DENVER — Dressed like ebola aid workers in hazmat suits and bearing signs with toxic waste symbols, activists with the Colorado Progressive Coalition joined a national protest on Tuesday against payday loan abuses. The small group gathered in front of an Ace Cash Express on Colfax Ave., hoped to help push the Consumer Financial Protection Bureau to adopt the kind of strict rules taken up here in Colorado that might turn the payday loan experience into something more like a reasonable consumer exchange and less like a run through a personal finance minefield.
“I’ve been personally affected by this issue,” said protestor Fitzgerald Scott, who moved to Denver from Florida, where he rolled over a stubborn payday loan balance for six months.
“The lenders know the predicament people are in. They know people are going to have a problem paying these loans back, so they get to gain late charges,” said Scott. “That’s the predator part; they feed off a person who’s already sliding.”
Scott said that, when he was caught in the payday loan cycle, a third of his roughly $300 paycheck would disappear before he ever saw it. That’s because allowing payday lenders to auto withdraw the borrowed funds is a common requirement for the loans. That practice is among those protestors are asking the CFPB to regulate.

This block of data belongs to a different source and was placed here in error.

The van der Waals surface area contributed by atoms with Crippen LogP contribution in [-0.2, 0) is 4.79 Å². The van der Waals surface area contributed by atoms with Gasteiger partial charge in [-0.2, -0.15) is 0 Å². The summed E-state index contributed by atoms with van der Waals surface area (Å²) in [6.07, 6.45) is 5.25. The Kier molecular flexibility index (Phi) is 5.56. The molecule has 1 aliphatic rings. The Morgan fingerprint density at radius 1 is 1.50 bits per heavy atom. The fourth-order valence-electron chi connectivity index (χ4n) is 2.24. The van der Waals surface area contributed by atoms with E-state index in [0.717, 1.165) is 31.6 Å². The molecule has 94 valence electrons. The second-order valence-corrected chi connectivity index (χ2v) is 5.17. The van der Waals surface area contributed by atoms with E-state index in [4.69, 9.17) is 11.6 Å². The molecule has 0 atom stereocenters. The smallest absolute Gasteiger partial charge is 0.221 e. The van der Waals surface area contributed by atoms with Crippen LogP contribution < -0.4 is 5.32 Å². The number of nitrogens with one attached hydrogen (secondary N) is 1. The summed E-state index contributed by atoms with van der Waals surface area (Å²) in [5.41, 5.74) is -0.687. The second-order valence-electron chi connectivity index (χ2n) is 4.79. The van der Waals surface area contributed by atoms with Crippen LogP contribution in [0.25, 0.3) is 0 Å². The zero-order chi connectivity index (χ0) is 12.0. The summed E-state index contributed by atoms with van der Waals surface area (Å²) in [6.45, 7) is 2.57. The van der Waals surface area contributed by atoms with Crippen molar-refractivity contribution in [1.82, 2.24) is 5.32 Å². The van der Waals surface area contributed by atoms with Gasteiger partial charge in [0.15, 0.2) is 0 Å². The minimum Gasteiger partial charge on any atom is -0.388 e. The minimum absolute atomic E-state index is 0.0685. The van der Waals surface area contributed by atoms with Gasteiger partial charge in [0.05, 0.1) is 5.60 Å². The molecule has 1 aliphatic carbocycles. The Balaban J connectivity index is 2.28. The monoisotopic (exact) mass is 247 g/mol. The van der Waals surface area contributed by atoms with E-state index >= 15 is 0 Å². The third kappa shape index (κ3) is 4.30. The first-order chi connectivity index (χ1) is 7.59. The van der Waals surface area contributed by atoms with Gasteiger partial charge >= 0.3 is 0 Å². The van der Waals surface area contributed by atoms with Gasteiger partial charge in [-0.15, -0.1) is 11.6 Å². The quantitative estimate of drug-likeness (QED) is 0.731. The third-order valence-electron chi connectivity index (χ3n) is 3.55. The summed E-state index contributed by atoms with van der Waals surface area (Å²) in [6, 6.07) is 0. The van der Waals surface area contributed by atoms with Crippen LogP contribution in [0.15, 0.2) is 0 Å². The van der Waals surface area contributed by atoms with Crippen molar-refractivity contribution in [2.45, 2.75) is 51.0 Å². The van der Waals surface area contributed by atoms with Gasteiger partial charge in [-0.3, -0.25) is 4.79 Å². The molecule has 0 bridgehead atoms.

“What the CFPB can do is things like requiring basic underwriting, limiting the number of days of indebtedness and especially ending the requirement to auto withdrawal,” said Caroline Casteel of CPC, who organized yesterday’s rally. “What that requirement is doing for a lot of people is making sure that the lenders get paid ahead of basic necessities.”
Casteel said that, although Colorado already enjoys fairly strong payday lending regulations, which were passed in 2010, she hopes the CFPB rule making will go a step further and apply to more people. She pointed out the state Attorney General’s office found that, even after the reforms, just over 20 percent of Colorado borrowers defaulted on their payday loans in 2013.
“In other states people are still seeing interest rates that exceed 400 percent,” she said. “Even here in Colorado, with fees included, the APR is still in the triple digits, still around 188 percent. The default rate, as a result, is still very high and that indicates to us that it’s still a dangerous and unaffordable product.”
Former Speaker of the House Mark Ferrandino drafted Colorado’s reforms and said he’s unsure if the CFPB can go much further than the state. He said the feds aren’t allowed to use some of the regulatory measures put in place in Colorado, such as interest-rate capping. Even so, he noted that Colorado’s approach has been taken as a model by the CFPB and he agreed it’s time for tighter regulations.
“We’ve seen significant resources from payday lenders go into lobbying state legislatures across the country to make sure that legislation that would protect consumers was killed or gutted,” said Ferrandino. “It took me three years to get Colorado’s legislation passed at the cost of millions of dollars to consumers.”
“We’ve also seen the industry find ways to get around regulation and game the system,” he said. “More standard, national rules would help to lessen that game playing.”